A camping site found in a Keizer park several years ago.
In 2018, members of the Keizer Police Department Community Response Unit launched a plan to be more proactive in connecting with the city’s homeless population.
“Members of CRU made more specific efforts to check the parks during the summer and continued to notice a large number of ‘entrenched’ transients with large and dirty camps,” wrote Officer Darsy Olafson in a recent report on the two-year effort.
When the push began, the CRU’s three officers spent about 30 hours per week attempting to locate and communicate with “camping” homeless people and encouraging them to move out of the places where they had hidden their campsites.
Once contact was made, CRU officers informed campers that the area would be visited regularly and any applicable laws would be enforced. In many cases, the roughly 40 entrenched camps were vacated. It also became known that there was a low tolerance for homeless camping in Keizer.
“It’s a little bit different now. We have people that sleep and then move, but they don’t set up camps,” Copeland said.
By last month, CRU officers were only spending about eight hours a week on the task, but actions by the city of Salem to ban sidewalk camping were having an impact.
“In just a two week period, there was a noticeable increase in the number of subjects sleeping in doorways and on sidewalks without tents,” Olafson wrote.
Lt. Andrew Copeland said impact of the camping ban was nearly instantaneous, but not in the way some might expect.
“We haven’t seen an uptick in camping or campsites, but we’ve seen several people who are known primarily as Salem residents walking around the city,” Copeland said. “For example, we encountered one guy from Salem yesterday who has been contacted more than 30 times by Salem police officers and arrested numerous times.”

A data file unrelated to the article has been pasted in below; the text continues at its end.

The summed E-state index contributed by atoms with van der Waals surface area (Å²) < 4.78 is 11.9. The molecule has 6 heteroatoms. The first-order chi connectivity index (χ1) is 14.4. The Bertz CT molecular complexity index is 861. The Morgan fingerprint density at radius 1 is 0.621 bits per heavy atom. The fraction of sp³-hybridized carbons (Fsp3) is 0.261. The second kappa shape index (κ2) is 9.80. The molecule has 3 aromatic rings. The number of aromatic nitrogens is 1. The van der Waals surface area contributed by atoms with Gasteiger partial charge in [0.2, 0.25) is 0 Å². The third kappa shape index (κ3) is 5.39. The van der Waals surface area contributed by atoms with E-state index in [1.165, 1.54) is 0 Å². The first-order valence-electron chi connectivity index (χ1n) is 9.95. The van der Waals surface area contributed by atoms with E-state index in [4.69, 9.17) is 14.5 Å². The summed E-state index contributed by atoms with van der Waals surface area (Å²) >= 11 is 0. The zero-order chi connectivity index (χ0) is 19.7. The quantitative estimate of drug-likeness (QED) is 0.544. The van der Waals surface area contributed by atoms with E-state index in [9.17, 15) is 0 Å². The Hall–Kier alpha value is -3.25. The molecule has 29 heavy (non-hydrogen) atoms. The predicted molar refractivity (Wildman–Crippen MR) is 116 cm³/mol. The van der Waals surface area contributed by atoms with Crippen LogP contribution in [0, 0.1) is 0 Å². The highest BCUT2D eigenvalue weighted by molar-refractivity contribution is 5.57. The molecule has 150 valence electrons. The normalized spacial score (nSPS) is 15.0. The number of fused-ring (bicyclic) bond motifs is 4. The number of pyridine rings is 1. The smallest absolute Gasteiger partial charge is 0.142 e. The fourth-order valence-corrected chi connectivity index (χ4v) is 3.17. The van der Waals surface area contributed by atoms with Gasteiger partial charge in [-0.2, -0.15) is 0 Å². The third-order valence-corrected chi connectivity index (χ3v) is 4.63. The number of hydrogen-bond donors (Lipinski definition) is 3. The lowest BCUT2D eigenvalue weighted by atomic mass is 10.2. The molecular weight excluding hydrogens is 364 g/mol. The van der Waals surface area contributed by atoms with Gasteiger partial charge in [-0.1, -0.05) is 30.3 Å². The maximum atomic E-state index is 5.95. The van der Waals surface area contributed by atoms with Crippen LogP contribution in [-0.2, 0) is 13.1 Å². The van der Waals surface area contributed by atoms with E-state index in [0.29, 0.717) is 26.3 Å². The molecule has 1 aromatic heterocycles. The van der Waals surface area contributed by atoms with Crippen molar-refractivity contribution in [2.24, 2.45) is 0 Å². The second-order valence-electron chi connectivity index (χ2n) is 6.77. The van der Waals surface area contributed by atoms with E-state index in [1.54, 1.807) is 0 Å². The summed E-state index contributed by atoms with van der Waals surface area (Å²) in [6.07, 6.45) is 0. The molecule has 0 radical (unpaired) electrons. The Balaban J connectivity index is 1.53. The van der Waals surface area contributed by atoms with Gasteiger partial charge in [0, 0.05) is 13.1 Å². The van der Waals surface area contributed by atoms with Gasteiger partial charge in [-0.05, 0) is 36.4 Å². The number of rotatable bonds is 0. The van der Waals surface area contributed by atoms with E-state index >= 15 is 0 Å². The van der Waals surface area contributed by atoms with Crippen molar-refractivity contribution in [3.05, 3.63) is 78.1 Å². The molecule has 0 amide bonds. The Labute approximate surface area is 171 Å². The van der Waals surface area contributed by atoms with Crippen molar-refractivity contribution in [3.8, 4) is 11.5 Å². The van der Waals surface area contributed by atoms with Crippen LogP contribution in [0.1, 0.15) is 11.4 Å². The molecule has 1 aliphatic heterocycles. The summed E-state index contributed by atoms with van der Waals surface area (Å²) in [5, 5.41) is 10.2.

Copeland said Keizer officers got the man to agree to self-commit to the Psychiatric Crisis Center in Salem, “but it will probably only be a week or two before we see him again.”
Keizer’s city council passed a similar ban unanimously at its meeting Monday, Jan. 6.
When Keizertimes talked with Copeland last week about some of the hidden costs of homelessness, one of the projects on his desk was drafting a flowchart to inform other Keizer police officers about the appropriate and applicable laws in each of a number of scenarios.
“The main thing is we try to treat all of our transient population very nicely and we have great compliance in getting them to move along when we ask them to,” Copeland said. “The big push right now is trying to get everyone who wants to be housed in some sort of housing and we are working with community partners to make that happen.”
Additional time dedicated to law enforcement is just one of the ways that homelessness creates strains on public systems. Keizer’s limited budget and lack of larger city amenities, such as a hospital, keep some of the associated costs at arm’s length, but homelessness also impacts the city’s park system, said Robert Johnson, Keizer parks supervisor.
“We don’t typically find permanent camps, but we end up cleaning up a lot of the stuff that’s left behind. Our garbage cans are constantly being filled with what looks like remnants of people who are probably living in their cars,” Johnson said.
For health and safety reasons, parks employees take extra precautions when dealing with garbage precisely because they don’t always know what’s might be sticking out of it, which detracts from the time available to perform other duties.
In December, parks employees discovered what appeared to be a temporary camp set up on and under the play structure of Willamette Manor park. In addition to hauling away the typical detritus, like sleeping bags and trash, two bicycles were left behind, along with numerous blankets and a tarp among other items.
“It appeared to only be two people, but two people can carry a lot of stuff,” Johnson said. “I think we are trying to get used to this being the new norm even though it pains me to say it that way.”
Parks employees work closely with Keizer police officers and the city’s code enforcement officer to put homeless people in contact with support services.